17th August 2020 – Revd Philip Bee
Bigger than you
In the middle of the woods close to my home, a beech tree stretches out a huge canopy above the forest floor. It casts such a shadow that nothing else grows. The place is often still and the dome of branches and leaves above is a match for many cathedrals. It’s one of those places where it’s easy to feel a sense of awe and wonder which connects us to something bigger than ourselves. You will know of moments when you have felt similarly connected. At the top of a hill where the sky arches its back above you and the wind challenges you to be still. Along a seashore, where an orange ball of fire sinks below the horizon as waves lap gently at your feet. When a shooting star streaks fleetingly across the night sky high above your head. Our ancestors were better tuned to such sensations than we are today and recognised in them a connection with something much bigger than themselves. The Bible tells of ancestors who also connected with God as the One who made everything in the first place. Very often they simply wanted to say thank you!
Your name is wonderful everywhere on earth!
You let your glory be seen in the heavens above. (Psalm 8:1)
Creator God, thank you for the world you have made in all its beauty. Amen.
Where and when have you sensed there is something or someone bigger than you?
19th August 2020 – Revd Paul Bettison
All was silent, then a ‘Whoosh’ as it soared overhead, only a few feet above ground. The glider, that only seconds before had been catapulted skyward, now ascended, supported by a current of air. It was a sight to behold, and remained so for half an hour or so, as it glided over the Hope Valley. I’ve a vague idea as to how they do it – by balancing the forces of gravity, lift, drag, and thrust – but how such a weighty thing can, without an engine, fly never ceases to amaze me.
I’m amazed too when I reflect on how it is that sometimes a hidden force enables me to, as it were, fly. Weighted down by weariness, despondency, or anxiety, I can find myself lifted, supported, and raised heavenward. I guess that’s what the prophet Isaiah was thinking when he wrote;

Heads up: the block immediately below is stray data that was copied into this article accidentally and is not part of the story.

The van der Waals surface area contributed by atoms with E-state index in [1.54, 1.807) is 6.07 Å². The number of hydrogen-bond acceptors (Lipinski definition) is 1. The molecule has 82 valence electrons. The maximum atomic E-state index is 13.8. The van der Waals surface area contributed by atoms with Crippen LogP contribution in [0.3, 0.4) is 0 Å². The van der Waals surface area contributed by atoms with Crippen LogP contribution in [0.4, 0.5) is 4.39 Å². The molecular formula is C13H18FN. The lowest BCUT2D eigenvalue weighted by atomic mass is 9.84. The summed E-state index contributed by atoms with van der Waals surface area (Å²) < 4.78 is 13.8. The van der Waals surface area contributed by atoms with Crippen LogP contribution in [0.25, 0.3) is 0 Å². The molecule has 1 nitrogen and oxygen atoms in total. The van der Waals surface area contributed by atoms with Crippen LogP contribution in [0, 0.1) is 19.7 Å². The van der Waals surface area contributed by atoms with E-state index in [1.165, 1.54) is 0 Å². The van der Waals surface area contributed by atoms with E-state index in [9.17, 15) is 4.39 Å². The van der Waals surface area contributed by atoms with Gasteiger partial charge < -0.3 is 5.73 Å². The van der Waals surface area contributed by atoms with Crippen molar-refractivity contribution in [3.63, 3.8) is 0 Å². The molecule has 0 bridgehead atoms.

‘Have you not known? Have you not heard?
The Lord is the everlasting God, the creator of the ends of the earth.”
“He gives power to the faint and strengthens the powerless. Those who wait for the Lord shall renew their strength, they shall mount up with wings like eagles,
They shall run and not be weary,
they shall walk and not be faint.” [Isaiah 40]
It’s as if God is saying ‘Come, fly with me”
Speak in the stillness, God I pray,
come to my heart and meet me here.
Bring me your peace for each new day
-the gift of grace to earth from heaven.
When, in the anxious rush of days,
I lose my hold on faith and you,
reclaim me with your calm embrace
-the gift of grace to earth from heaven.
Lift me to see with heaven’s eyes.
I long to soar on eagles’ wings
as I press on to claim your prize
-the gift of grace to earth from heaven.
So may I be renewed in love,
helped and sustained by you alone.
Strengthened by you that I may prove
a gift of grace to earth from heaven.
Gareth Hill (Adapted)
21st August 2020 – Revd Paul Bettison
As the picture shows, we’ve come a long way since the only manner of baptism was total immersion in the river Jordan! Here, because of the Covid restrictions we have a minister resorting to the use of a water pistol. Along with other areas of life, church worship has changed beyond belief.
I believe that at its best worship,is a response to an awareness of, and encounter with, God. By and large, we are accustomed to worshipping in a building set aside for the purpose. Its design and furnishings say a lot about what we are about. In Fred Pratt Green’s words ‘Here are table, font, and pulpit; here the cross has central place.’ At the moment, many of us don’t have these ‘symbols to remind us of our lifelong need for grace’, yet we can respond to an awareness of, and encounter with, God as we share in worship via Zoom or by using the weekly Newssheet. Some of us tune in to services on TV or radio. Yet, at present, worship can feel like a solitary experience. We’re used to being with others. So, we are missing the ‘things that remind us of our need for grace’ and we’re missing each other.
Yet as we sit at home we can confidently say ‘God is here’. As we worship maybe we can, in our mind’s eye, see the symbols and experience what it is that they represent – God’s grace, expressed in Jesus. Maybe too, we can feel connected with members of the church family as ‘God the Spirit comes to each’.
As I’m to conduct a baptism soon, I’m trawling Amazon in the hope of locating a Baptismal Water-Gun. However, I’m not sure that its use will sit comfortably with the first line of verse three in the hymn; ‘Here our children find a welcome’!
A Prayer in preparation for worship:
together with members of our church family
I come to worship you.
Help me to remember that wherever we are
you are with us.
May we pray to you in faith,
listen to your word with eagerness,
and be renewed by your grace.
24th August 2020 – Keith Randerson
Two quite different themes in the news over recent weeks seem to be coming together in terms of the response required.